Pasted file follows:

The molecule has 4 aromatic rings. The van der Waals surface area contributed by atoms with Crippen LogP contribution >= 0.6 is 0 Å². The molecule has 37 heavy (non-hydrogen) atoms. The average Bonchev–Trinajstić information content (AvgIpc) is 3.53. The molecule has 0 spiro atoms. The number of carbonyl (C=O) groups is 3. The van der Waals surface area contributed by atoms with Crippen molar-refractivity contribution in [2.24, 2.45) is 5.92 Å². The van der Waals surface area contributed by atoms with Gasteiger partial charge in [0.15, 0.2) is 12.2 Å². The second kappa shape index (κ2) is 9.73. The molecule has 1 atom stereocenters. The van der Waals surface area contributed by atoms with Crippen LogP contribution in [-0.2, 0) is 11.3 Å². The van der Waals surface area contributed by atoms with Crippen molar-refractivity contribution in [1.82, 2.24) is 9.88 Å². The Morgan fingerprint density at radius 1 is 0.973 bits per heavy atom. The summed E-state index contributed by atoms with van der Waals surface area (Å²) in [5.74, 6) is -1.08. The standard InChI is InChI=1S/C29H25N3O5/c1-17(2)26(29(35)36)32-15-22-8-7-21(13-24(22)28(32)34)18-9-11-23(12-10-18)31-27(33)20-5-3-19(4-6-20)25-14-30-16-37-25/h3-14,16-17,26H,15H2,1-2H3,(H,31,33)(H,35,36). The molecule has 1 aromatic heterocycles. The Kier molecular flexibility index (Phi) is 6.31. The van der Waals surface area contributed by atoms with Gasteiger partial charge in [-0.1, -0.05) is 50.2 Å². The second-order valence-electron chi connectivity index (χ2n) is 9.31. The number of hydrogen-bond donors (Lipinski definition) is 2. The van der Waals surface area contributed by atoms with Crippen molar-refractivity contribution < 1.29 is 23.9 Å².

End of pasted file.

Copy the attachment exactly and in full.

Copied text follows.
The molecule has 4 aromatic rings. The van der Waals surface area contributed by atoms with Crippen LogP contribution >= 0.6 is 0 Å². The molecule has 37 heavy (non-hydrogen) atoms. The average Bonchev–Trinajstić information content (AvgIpc) is 3.53. The molecule has 0 spiro atoms. The number of carbonyl (C=O) groups is 3. The van der Waals surface area contributed by atoms with Crippen molar-refractivity contribution in [2.24, 2.45) is 5.92 Å². The van der Waals surface area contributed by atoms with Gasteiger partial charge in [0.15, 0.2) is 12.2 Å². The second kappa shape index (κ2) is 9.73. The molecule has 1 atom stereocenters. The van der Waals surface area contributed by atoms with Crippen LogP contribution in [-0.2, 0) is 11.3 Å². The van der Waals surface area contributed by atoms with Crippen molar-refractivity contribution in [1.82, 2.24) is 9.88 Å². The Morgan fingerprint density at radius 1 is 0.973 bits per heavy atom. The summed E-state index contributed by atoms with van der Waals surface area (Å²) in [5.74, 6) is -1.08. The standard InChI is InChI=1S/C29H25N3O5/c1-17(2)26(29(35)36)32-15-22-8-7-21(13-24(22)28(32)34)18-9-11-23(12-10-18)31-27(33)20-5-3-19(4-6-20)25-14-30-16-37-25/h3-14,16-17,26H,15H2,1-2H3,(H,31,33)(H,35,36). The molecule has 1 aromatic heterocycles. The Kier molecular flexibility index (Phi) is 6.31. The van der Waals surface area contributed by atoms with Gasteiger partial charge in [-0.1, -0.05) is 50.2 Å². The second-order valence-electron chi connectivity index (χ2n) is 9.31. The number of hydrogen-bond donors (Lipinski definition) is 2. The van der Waals surface area contributed by atoms with Crippen molar-refractivity contribution < 1.29 is 23.9 Å².